×
You will be redirected back to your article in seconds

Au Pair

Idiotic in the extreme, "Au Pair" gives its nanny heroine the full Harlequin Romance treatment, effectively bumping it out of fest and arthouse circuits. Still, it boasts the salable combo of snazzy leads, glossy lensing and a hooky premise. Look for a long life in vid rentals and dub-happy Euro webs.

Idiotic in the extreme, “Au Pair” gives its nanny heroine the full Harlequin Romance treatment, effectively bumping it out of fest and arthouse circuits. Still, it boasts the salable combo of snazzy leads, glossy lensing and a hooky premise. Look for a long life in vid rentals and dub-happy Euro webs.

Opening scenes in Wales detail the disaffection of 17-year-old Susan (Clare Woodgate) with her quiet seaside village, busy veterinarian mom and loutish b.f. (Justin Chadwick). Learning of a job in Germany, Susan goes Continental, and the rest takes place in a Munich where no one (except lowly workers) speaks German. Nominally looking after the oddly voiceless child of narcissistic TV executive Barbara (Elizabeth Schofield) and dorky architect Ivo (Dale Ripley), the Welsh lass tumbles for Barbara’s “assistant,” Walter, a cold-fish cad whose job appears to consist of smoking cigarettes and taking off his sunglasses just so.

Susan and the others fall in and out of “love,” but they all remain ciphers, with relentless soap-opera music to pump up unearned emotions (minor-key synths drone even when characters order coffee). Chadwick makes the best impression: His adolescent rock-singer role is written as a working-class buffoon, but he provides the only discernible heart. Schofield is simply awful, with flat Sandra Bernhard mannerisms grating against a supposedly elegant role.

It’s a creaky bodice-ripper in which no bodices are ever ripped, but the pic is slickly shot. And Woodgate’s pretty, pudgy face is a conveniently blank screen upon which unformed adolescent minds can project vague stirrings without the intrusion of pesky reality or modern politics.

Au Pair

(GERMAN-BRITISH)

Production: An Angelika Films release of a Hermes Film GmbH (Munich) production, for Bayerischer Rudfunk and Teliesyn, Wales. Produced by Angelika Weber, Thomas Hernadi. Directed by Weber. Screenplay, Hernadi, Greg Dinner.

Crew: Camera (color) Marian Sloboda; editor, Alexander Rupp; music, Gerhard Daum; sound, David Heinemann. Reviewed at World Film Festival, Montreal (non-competing), Sept. 1, 1994. Running time: 92 MIN.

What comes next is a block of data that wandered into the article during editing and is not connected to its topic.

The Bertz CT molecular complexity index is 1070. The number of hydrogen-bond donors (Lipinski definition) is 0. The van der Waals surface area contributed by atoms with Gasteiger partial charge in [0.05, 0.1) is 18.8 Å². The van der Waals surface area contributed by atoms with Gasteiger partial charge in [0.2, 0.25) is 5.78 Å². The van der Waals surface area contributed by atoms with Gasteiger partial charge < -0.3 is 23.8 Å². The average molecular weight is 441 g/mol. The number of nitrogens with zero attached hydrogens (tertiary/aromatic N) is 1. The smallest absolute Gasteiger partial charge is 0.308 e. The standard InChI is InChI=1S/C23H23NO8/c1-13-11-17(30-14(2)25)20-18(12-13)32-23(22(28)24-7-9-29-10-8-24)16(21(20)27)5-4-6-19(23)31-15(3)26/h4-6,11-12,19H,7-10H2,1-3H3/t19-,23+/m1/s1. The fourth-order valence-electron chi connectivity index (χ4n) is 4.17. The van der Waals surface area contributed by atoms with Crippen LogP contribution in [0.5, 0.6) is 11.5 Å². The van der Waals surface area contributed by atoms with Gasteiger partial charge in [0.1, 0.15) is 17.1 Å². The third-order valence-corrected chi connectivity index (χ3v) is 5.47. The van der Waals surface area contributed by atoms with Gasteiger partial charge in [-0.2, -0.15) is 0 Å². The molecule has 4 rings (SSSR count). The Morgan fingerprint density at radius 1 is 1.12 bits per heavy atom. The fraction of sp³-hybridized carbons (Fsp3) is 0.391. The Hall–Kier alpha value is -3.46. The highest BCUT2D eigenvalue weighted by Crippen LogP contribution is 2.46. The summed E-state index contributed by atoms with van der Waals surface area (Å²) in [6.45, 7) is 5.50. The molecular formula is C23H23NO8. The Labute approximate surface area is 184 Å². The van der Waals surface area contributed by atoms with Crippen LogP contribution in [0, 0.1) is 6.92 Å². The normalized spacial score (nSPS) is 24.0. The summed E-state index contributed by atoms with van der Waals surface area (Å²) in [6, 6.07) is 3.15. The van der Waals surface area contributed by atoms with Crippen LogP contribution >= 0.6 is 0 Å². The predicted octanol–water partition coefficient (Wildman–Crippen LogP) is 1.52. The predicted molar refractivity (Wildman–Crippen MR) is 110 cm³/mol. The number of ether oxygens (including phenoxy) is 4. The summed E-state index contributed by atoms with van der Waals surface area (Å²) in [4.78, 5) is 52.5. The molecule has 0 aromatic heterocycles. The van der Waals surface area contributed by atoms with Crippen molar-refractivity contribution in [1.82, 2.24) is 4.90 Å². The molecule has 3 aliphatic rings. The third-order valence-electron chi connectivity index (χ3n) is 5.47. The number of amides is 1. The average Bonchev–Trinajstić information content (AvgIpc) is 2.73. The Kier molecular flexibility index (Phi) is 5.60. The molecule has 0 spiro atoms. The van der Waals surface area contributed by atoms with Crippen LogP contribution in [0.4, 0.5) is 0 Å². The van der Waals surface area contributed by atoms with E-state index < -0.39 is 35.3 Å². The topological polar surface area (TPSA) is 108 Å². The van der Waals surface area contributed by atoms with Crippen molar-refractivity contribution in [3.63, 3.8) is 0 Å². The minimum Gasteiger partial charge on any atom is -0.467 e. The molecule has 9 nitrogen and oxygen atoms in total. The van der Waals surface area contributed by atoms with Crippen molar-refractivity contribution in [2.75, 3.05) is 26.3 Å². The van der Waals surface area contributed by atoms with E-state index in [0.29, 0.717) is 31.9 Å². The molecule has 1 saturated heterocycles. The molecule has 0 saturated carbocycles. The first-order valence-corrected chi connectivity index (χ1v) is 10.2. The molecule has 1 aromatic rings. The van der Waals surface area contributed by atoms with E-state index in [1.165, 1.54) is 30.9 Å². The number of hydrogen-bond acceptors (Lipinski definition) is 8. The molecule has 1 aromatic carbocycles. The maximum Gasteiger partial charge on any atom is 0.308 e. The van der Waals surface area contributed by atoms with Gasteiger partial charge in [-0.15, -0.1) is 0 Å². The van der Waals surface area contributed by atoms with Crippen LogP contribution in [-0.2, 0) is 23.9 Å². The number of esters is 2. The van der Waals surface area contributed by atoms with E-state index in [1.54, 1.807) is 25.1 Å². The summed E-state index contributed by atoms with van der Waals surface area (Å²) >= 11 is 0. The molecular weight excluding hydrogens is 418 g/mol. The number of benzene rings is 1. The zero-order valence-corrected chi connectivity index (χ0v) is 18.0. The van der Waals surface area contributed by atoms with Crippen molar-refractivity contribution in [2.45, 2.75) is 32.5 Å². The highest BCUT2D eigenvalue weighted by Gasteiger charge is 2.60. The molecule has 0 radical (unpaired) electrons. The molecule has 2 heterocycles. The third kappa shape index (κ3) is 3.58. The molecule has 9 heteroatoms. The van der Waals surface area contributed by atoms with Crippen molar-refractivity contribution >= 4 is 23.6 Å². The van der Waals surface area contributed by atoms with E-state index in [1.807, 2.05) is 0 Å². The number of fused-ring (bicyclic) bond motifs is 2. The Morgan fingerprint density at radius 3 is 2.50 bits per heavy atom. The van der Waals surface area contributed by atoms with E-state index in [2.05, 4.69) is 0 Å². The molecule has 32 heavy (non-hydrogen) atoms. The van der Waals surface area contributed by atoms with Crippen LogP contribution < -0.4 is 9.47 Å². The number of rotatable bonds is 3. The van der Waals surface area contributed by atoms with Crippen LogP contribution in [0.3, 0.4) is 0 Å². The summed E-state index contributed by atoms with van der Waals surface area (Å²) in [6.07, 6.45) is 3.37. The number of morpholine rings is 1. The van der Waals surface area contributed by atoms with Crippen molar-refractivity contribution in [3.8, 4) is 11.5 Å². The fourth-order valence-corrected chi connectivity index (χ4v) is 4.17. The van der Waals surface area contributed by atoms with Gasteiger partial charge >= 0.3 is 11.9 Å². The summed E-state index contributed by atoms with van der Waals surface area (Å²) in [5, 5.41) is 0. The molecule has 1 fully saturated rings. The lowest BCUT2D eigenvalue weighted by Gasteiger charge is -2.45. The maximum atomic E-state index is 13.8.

With: With: Clare Woodgate, Justin Chadwick, Elizabeth Schofield, Karl Tessler, Dale Rapley, Anna Nieland, Wilke Durant, Myriam Weber.

More Film

  • Thierry Frémaux, José Luis Rebordinos Honored

    Thierry Frémaux, José Luis Rebordinos Named Honorary Argentine Academy Members

    BUENOS AIRES — In a ceremony just before Friday’s prize announcements at Ventana Sur, Cannes chief Thierry Frémaux and José Luis Rebordinos, director of the San Sebastian Festival, were named honorary members of Argentina’s Academy of Motion Picture Arts and Sciences, in a new move for the Academy, out through by its new president, Bernardo [...]

  • Nona

    Film Review: 'Nona'

    Twenty years and 12 features down the line, it’s still hard to peg the directorial sensibility of Michael Polish, with or without the presence of brother Mark as frequent co-writer and actor. His output has been all over the place, from early Lynchian quirkfests to the very middle-of-the-road inspirational dramedy “The Astronaut Farmer,” not to [...]

  • Pawel Pawlikowski "Cold War"

    Pawel Pawlikowski's 'Cold War' Wins for Best Film, Director at European Film Awards

    “Cold War,” Pawel Pawlikowski’s black-and-white romance set in the 1950s, scooped the prizes for best film, director and screenplay at the 31st edition of the European Film Awards on Saturday. “Cold War” star Joanna Kulig also won the award for best actress. Marcello Fonte, the star of Matteo Garrone’s “Dogman,” won for best actor. Armando Iannucci’s [...]

  • The Favourite Bohemian Rapsody Star is

    The Best Movie Scenes of 2018

    When we think back on a movie that transported us, we often focus on a great scene — or maybe the greatest scene — in it. It’s natural. Those scenes are more than just defining. They can be the moment that lifts a movie into the stratosphere, that takes it to the higher reaches of [...]

  • Spider-Man: Into the Spider-Verse

    Box Office: 'Spider-Man: Into the Spider-Verse' Soars Toward $35-40 Million Debut

    “Spider-Man: Into the Spider-Verse” is swinging into theaters on a high note. Sony-Marvel’s latest output is launching to $42 million from 3,813 North American locations in its debut, though other more conservative estimates place that number at $35.5 million. The animated superhero story picked up $12.6 million on Friday, easily leading the pack for the weekend. [...]

  • Ventana Sur : Cinema226 Closes Four

    Cinema226 Announces Four Intl. Co-Productions, Hints at More (EXCLUSIVE)

    Mexico’s Cinema226, run by Marco Antonio Salgado and Sam Guillén, is driving into a raft of Mexico, Argentina and Spain co-productions, playing off the current vibrancy of Mexican film production funding and distribution outlets. Among the projects are titles which have been standouts at Ventana Sur’s Blood Window, the next film by Mexico-based Argentine filmmaker [...]

  • Ventana Sur Debates Gender Parity in

    Ventana Sur Debates Gender’s 50/50 in 2020 for Argentina Film Industry

    BUENOS AIRES — Despite recent gains, namely the equality pledge towards 50/50-2020 signed at the Mar del Plata Film Festival on Nov. 12, producer Magalí Nieva, pointed out that no representative from INCAA was present following the apparent resignation of its vice-president Fernando Juan Lima. “We are left without an interlocutor to discuss gender policies [...]

More From Our Brands

Access exclusive content